Noam Chomsky wonders when the US will ditch its Zionist ally. Only when US businesses think a true anti-apartheid struggle catches on.
While intensively engaged in illegal settlement expansion, the government of Israel is also seeking to deal with two problems: a global campaign of what it perceives as “delegitimation” – that is, objections to its crimes and withdrawal of participation in them – and a parallel campaign of legitimation of Palestine.
The “delegitimation,” which is progressing rapidly, was carried forward in December by a Human Rights Watch call on the U.S. “to suspend financing to Israel in an amount equivalent to the costs of Israel’s spending in support of settlements,” and to monitor contributions to Israel from tax-exempt U.S. organizations that violate international law, “including prohibitions against discrimination” – which would cast a wide net. Amnesty International had already called for an arms embargo on Israel. The legitimation process also took a long step forward in December, when Argentina, Bolivia and Brazil recognized the State of Palestine (Gaza and the West Bank), bringing the number of supporting nations to more than 100.
International lawyer John Whitbeck estimates that 80-90 percent of the world’s population live in states that recognize Palestine, while 10-20 percent recognize the Republic of Kosovo. The U.S. recognizes Kosovo but not Palestine. Accordingly, as Whitbeck writes in Counterpunch, media “act as though Kosovo’s independence were an accomplished fact while Palestine’s independence is only an aspiration which can never be realized without Israeli-American consent,” reflecting the normal workings of power in the international arena.
Given the scale of Israeli settlement of the West Bank, it has been argued for more a decade that the international consensus on a two-state settlement is dead, or mistaken (though evidently most of the world does not agree). Therefore those concerned with Palestinian rights should call for Israeli takeover of the entire West Bank, followed by an anti-apartheid struggle of the South African variety that would lead to full citizenship for the Arab population there.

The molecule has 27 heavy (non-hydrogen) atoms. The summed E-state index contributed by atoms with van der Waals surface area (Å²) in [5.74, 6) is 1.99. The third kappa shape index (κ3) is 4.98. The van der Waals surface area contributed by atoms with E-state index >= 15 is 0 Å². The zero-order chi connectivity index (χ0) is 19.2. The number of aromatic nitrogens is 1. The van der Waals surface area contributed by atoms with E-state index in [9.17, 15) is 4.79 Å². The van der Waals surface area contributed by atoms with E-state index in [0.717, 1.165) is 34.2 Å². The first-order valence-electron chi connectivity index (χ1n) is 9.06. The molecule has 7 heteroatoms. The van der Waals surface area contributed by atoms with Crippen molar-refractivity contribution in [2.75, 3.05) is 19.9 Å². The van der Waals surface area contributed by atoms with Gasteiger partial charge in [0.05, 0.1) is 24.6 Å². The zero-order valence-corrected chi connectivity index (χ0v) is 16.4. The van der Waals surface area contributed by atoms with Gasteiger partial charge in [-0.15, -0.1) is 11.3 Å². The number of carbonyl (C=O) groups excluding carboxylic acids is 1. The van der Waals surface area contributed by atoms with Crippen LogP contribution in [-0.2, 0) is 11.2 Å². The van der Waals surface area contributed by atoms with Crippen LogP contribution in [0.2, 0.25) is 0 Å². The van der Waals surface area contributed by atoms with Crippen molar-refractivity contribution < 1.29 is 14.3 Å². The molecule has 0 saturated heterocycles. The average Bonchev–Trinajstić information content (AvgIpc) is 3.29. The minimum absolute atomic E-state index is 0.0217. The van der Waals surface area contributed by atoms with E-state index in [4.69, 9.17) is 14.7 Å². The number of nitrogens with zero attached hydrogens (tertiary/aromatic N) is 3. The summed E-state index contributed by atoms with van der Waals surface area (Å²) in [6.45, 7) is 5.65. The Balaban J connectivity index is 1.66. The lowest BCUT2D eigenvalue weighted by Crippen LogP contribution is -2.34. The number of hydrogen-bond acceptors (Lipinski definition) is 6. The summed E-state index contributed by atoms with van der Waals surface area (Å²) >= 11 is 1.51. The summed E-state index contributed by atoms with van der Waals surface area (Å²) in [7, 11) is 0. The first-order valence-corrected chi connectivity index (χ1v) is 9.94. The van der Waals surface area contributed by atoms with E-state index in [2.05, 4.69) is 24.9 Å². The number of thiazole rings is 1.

The argument assumes that Israel would agree to the takeover. It is far more likely that Israel will instead continue the programs leading to annexation of the parts of the West Bank that it is developing, roughly half the area, and take no responsibility for the rest, thus defending itself from the “demographic problem” – too many non-Jews in a Jewish state – and meanwhile severing besieged Gaza from the rest of Palestine.
When President Reagan took office in 1981, he lent full support to South Africa’s domestic crimes and its murderous depredations in neighboring countries. The policies were justified in the framework of the war on terror that Reagan had declared on coming into office. In 1988, Nelson Mandela’s African National Congress was designated one of the world’s “more notorious terrorist groups” (Mandela himself was only removed from Washington’s “terrorist list” in 2008). South Africa was defiant, and even triumphant, with its internal enemies crushed, and enjoying solid support from the one state that mattered in the global system.
Shortly after, U.S. policy shifted. U.S. and South African business interests very likely realized they would be better off by ending the apartheid burden. And apartheid soon collapsed. South Africa is not the only recent case where ending U.S. support for crimes has led to significant progress. Can such a transformative shift happen in Israel’s case, clearing the way to a diplomatic settlement? Among the barriers firmly in place are the very close military and intelligence ties between the U.S. and Israel.